OpenDrum - the Open-Source DrumlessFollow project
A few months ago, I posted a Student Innovation article about my air-drumming project - Drumless. The article became relatively popular, and a few of you mentioned that you would like to get your hands on a pair of the Drumless sticks. I have always considered making the project open-source, but the custom-built PCB with tiny components, the expensive SEGGER J-Link debugger and Tag-Connect programming cable, and the hassle of setting up the nRF5 SDK, SEGGER’s Embedded Studio and some proprietary sensor-fusion libraries by InvenSense all result into a pretty high barrier to entry for anyone interested. That is why I decided to break down the project into independent, fully open-source components, that can be easily reproduced, starting with my Single Button User Interface article. In this follow-up article, I am releasing the source code for OpenDrum - the open-source Drumless - which can run on an off-the-shelf Arduino Nano 33 BLE Sense or Arduino Nano 33 BLE .
The goal of OpenDrum is to reduce the number of dependencies and setup steps required to get started with using the product. As a result, the sensor fusion algorithm, the real-time operating system (RTOS), and Bluetooth Low Energy (BLE) code had to all be rewritten.
As described in the initial article, sensor fusion is the process in which the drumstick orientation is obtained from the raw accelerometer, gyroscope and magnetometer data. Drumless uses a proprietary library by InvenSense. By comparison, OpenDrum uses an open-source sensor fusion algorithm, developed by Sebastian Madgwick.
The new open-source library is much lighter and faster than the original and performs just as well in this particular application. However, it is missing some non-essential, but nice-to-have features. For example, the InvenSense library would calibrate the magnetometer and the gyroscope behind the scenes, without any user input. Furthermore, it would reject the magnetometer readings if they are considered "unreliable".
With regards to gyroscope calibration, the OpenDrum project currently has a separate piece of firmware, which needs to be executed during the setup of a new Arduino. The firmware outputs a vector of calibration values, which are then overwritten in the OpenDrum source code. The magnetometer readings, however, are currently not used at all, since they can degrade the quality of the sensor fusion if not calibrated well. Since OpenDrum is now open-source, anyone interested is welcome to contribute and fill these gaps! Let me know in the comments if you need guidance with that!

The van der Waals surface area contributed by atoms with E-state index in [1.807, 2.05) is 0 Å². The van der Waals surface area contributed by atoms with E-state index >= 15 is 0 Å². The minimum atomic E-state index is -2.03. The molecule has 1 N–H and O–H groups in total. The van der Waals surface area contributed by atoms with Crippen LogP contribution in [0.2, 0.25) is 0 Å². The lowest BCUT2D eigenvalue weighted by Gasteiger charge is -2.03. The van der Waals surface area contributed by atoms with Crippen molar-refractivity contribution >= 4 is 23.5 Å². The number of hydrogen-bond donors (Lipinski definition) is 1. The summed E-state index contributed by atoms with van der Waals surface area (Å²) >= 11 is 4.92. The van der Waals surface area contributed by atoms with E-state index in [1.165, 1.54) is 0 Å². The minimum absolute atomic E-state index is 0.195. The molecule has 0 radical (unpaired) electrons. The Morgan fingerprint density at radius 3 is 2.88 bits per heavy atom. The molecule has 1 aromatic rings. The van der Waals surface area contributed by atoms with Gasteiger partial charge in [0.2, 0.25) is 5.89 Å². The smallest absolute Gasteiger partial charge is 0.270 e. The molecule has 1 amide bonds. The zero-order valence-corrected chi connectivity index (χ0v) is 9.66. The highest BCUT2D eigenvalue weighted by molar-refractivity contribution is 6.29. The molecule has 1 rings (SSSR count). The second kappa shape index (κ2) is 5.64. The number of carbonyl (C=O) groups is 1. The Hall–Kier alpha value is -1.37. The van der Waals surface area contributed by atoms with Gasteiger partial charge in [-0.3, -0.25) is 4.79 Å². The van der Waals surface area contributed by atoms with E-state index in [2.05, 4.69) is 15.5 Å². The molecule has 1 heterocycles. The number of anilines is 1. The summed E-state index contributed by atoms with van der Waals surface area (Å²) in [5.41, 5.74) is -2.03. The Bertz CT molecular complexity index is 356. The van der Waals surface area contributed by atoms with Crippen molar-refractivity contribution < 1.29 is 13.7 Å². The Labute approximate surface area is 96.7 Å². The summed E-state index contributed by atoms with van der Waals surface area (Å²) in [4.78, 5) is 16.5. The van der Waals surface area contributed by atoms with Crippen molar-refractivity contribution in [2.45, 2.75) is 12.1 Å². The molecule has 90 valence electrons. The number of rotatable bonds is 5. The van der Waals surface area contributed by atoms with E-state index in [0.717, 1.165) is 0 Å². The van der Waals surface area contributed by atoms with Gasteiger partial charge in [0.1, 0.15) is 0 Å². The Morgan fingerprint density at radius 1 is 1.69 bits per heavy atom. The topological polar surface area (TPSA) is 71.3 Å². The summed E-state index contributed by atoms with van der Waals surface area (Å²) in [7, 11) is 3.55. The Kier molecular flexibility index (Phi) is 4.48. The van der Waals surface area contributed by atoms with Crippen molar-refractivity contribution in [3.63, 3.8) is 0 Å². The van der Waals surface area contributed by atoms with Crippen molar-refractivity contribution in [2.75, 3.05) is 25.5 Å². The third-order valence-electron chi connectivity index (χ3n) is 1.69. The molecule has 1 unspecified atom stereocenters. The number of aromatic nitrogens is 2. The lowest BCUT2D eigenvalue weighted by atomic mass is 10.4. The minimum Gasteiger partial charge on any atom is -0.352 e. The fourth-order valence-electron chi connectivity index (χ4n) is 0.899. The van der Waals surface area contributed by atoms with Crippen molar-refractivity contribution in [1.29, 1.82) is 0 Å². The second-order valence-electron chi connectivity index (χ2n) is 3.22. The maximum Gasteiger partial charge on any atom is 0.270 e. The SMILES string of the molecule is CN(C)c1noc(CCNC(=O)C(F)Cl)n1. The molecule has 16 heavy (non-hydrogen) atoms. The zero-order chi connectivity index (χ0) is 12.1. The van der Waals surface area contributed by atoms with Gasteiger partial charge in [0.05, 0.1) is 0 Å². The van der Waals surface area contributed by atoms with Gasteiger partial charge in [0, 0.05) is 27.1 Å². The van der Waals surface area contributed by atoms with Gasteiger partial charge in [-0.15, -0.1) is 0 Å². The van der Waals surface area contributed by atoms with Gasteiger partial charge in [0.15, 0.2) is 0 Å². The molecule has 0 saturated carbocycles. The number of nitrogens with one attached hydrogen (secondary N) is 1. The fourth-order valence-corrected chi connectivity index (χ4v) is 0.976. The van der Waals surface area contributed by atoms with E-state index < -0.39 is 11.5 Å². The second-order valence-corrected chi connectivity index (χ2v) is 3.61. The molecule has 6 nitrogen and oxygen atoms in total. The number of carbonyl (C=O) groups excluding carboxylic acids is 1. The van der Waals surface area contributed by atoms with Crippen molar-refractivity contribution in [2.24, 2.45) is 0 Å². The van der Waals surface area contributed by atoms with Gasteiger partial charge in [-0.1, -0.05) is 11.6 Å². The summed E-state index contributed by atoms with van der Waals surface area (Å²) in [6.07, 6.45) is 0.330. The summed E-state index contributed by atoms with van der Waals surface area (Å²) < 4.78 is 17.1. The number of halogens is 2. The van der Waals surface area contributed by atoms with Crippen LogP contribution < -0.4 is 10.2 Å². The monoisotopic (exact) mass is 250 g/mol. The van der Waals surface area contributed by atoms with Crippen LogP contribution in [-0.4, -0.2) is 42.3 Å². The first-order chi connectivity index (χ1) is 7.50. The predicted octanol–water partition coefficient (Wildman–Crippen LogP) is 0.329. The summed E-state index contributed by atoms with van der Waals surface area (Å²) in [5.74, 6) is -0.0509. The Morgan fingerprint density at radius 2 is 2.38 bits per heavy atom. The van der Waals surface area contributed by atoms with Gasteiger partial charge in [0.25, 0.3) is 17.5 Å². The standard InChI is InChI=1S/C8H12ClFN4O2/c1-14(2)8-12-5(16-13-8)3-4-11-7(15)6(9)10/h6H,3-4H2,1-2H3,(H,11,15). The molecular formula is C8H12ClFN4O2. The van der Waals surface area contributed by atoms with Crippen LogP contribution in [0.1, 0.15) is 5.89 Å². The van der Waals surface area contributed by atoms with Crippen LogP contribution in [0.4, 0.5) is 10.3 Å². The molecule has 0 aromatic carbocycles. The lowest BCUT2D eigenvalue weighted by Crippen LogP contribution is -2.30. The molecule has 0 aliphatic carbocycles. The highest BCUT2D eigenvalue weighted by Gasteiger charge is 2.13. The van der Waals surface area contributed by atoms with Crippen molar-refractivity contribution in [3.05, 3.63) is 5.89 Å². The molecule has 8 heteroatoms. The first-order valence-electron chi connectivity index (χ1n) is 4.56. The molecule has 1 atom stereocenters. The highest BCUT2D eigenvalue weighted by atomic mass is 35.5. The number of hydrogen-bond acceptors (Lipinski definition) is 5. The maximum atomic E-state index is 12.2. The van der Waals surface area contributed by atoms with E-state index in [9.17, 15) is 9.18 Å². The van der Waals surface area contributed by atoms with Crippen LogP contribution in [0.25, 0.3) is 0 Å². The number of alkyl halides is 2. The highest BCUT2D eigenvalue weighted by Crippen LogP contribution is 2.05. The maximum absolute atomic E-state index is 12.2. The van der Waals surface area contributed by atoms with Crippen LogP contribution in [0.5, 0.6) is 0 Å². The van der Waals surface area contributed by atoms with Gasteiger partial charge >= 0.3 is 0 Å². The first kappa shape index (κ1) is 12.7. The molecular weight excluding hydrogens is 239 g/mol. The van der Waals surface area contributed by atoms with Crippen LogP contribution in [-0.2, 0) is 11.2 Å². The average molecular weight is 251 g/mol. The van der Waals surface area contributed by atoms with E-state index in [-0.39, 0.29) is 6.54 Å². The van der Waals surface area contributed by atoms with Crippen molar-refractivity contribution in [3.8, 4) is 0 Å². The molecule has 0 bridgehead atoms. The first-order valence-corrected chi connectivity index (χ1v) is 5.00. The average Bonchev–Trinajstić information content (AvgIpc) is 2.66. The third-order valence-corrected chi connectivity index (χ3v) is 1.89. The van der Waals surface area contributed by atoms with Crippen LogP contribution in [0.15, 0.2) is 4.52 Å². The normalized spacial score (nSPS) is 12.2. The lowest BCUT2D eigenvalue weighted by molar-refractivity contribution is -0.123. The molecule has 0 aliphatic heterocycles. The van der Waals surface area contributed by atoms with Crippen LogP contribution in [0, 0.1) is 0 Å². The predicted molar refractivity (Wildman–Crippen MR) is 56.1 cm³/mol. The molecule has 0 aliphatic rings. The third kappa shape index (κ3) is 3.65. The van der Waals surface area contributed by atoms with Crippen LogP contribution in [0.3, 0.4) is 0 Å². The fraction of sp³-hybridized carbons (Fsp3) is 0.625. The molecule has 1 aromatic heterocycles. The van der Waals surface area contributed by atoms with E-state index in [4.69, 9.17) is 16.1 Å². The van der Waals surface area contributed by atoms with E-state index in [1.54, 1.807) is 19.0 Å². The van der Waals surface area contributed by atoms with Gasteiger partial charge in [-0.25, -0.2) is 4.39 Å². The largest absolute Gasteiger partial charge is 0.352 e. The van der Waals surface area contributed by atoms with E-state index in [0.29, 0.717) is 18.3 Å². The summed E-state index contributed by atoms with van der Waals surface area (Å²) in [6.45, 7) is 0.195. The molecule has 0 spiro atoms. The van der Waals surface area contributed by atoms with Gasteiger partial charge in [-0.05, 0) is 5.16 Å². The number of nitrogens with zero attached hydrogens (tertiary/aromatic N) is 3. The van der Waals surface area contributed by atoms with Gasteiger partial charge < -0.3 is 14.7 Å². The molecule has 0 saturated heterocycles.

Drumless uses FreeRTOS, an open-source real-time operating system for microcontrollers. Although this matches the criteria of being open-source, easy to use, and powerful, it requires extra work to set up. The MBED RTOS, however, comes with Arduino. As a result, it was used in OpenDrum.
But why exactly is an RTOS needed? Let's imagine that we wanted to do two things in our code - read sensor data and fuse this data to obtain orientation. Let's say that the sensor data had to be read every 2 ms and that the data had to be fused every 5 ms, but reading the data took 1 ms and fusing the data took 3 ms. If we took the naive approach shown below and did everything sequentially in a loop, the highest rate at which the sensor data would be read is every 4 ms (1 ms to read the data plus 3 ms to fuse it), which doesn't meet the specification.
An RTOS allows you to run multiple tasks (such as reading data, and sensor fusion) in parallel, without creating such bottlenecks. In fact, OpenDrum runs four main tasks in parallel to provide air-drumming functionality (see figure 1). In essence, the Sensor Task reads data from the sensors. The Fusion Task takes these sensor readings and fuses them into Euler angles, which represent the orientation of the drumstick. The Detection Task uses the raw sensor data and the Euler angles to detect a drum strike. Lastly, the BLE Task takes the detected strikes, represented as a note and velocity (see MIDI), and sends a signal to a connected device, such as a mobile phone, to play the sound.
Figure 1. A block diagram of the RTOS tasks, their frequencies and communication details.
Drumless used the nRF5 SDK to establish a BLE connection with a mobile device. The code for that spans across several files and hundreds of lines of code. Arduino has a BLE MIDI library, written by GitHub user lathoub, which allows us to create the same functionality in just a couple of lines of code.
Getting Started with OpenDrum
Enough talking, how do I get OpenDrum? I'm glad you asked. OpenDrum was written using PlatformIO. PlatformIO was preferred to Arduino since it offers much better organisation of the code base, and a much better IDE (such as VS Code) can be used, which allows for nice features such as code completion, Git integration, formatting and more! So, to get OpenDrum simply install PlatformIO from here, clone OpenDrum from here and flash to your Arduino.
This article attempts to make Drumless easily accessible to everyone. While making the original Drumless requires custom PCB making, expensive hardware and complex software setup, OpenDrum can be flashed onto an off-the-shelf Arduino with the click of a button.
This is my third Drumless-related article. Stay tuned in the coming months, since I have planned a follow-up article on OpenDrum, which will include a 3D-printable drumstick and an optional PCB for some extra functionality.